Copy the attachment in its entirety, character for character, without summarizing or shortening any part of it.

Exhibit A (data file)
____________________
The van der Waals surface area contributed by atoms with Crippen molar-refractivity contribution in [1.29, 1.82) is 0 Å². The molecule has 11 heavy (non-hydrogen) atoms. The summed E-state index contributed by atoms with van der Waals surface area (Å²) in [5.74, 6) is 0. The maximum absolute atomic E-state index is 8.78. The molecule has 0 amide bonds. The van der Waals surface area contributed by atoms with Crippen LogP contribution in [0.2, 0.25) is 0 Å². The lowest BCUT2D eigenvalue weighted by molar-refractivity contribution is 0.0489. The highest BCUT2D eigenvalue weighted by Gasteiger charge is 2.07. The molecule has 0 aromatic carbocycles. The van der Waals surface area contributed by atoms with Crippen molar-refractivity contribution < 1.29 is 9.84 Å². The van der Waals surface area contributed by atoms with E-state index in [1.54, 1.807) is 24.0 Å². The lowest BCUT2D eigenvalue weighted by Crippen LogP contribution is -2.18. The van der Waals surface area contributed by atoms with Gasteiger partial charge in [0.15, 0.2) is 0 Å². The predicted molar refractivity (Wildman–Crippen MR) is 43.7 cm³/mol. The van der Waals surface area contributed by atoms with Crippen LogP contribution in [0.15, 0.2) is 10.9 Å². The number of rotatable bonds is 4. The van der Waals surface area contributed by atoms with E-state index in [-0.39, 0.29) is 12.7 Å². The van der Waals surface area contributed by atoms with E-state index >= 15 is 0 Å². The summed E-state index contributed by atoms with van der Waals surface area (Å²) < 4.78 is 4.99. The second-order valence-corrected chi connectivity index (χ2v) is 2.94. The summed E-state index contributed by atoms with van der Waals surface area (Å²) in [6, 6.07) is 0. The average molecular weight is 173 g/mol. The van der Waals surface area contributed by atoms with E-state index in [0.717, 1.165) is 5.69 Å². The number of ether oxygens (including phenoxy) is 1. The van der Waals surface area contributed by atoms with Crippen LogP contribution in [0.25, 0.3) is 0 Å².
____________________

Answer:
The van der Waals surface area contributed by atoms with Crippen molar-refractivity contribution in [1.29, 1.82) is 0 Å². The molecule has 11 heavy (non-hydrogen) atoms. The summed E-state index contributed by atoms with van der Waals surface area (Å²) in [5.74, 6) is 0. The maximum absolute atomic E-state index is 8.78. The molecule has 0 amide bonds. The van der Waals surface area contributed by atoms with Crippen LogP contribution in [0.2, 0.25) is 0 Å². The lowest BCUT2D eigenvalue weighted by molar-refractivity contribution is 0.0489. The highest BCUT2D eigenvalue weighted by Gasteiger charge is 2.07. The molecule has 0 aromatic carbocycles. The van der Waals surface area contributed by atoms with Crippen molar-refractivity contribution < 1.29 is 9.84 Å². The van der Waals surface area contributed by atoms with E-state index in [1.54, 1.807) is 24.0 Å². The lowest BCUT2D eigenvalue weighted by Crippen LogP contribution is -2.18. The van der Waals surface area contributed by atoms with Gasteiger partial charge in [0.15, 0.2) is 0 Å². The predicted molar refractivity (Wildman–Crippen MR) is 43.7 cm³/mol. The van der Waals surface area contributed by atoms with Crippen LogP contribution in [0.15, 0.2) is 10.9 Å². The number of rotatable bonds is 4. The van der Waals surface area contributed by atoms with E-state index in [-0.39, 0.29) is 12.7 Å². The van der Waals surface area contributed by atoms with E-state index >= 15 is 0 Å². The summed E-state index contributed by atoms with van der Waals surface area (Å²) < 4.78 is 4.99. The second-order valence-corrected chi connectivity index (χ2v) is 2.94. The summed E-state index contributed by atoms with van der Waals surface area (Å²) in [6, 6.07) is 0. The average molecular weight is 173 g/mol. The van der Waals surface area contributed by atoms with E-state index in [0.717, 1.165) is 5.69 Å². The number of ether oxygens (including phenoxy) is 1. The van der Waals surface area contributed by atoms with Crippen LogP contribution in [0.25, 0.3) is 0 Å².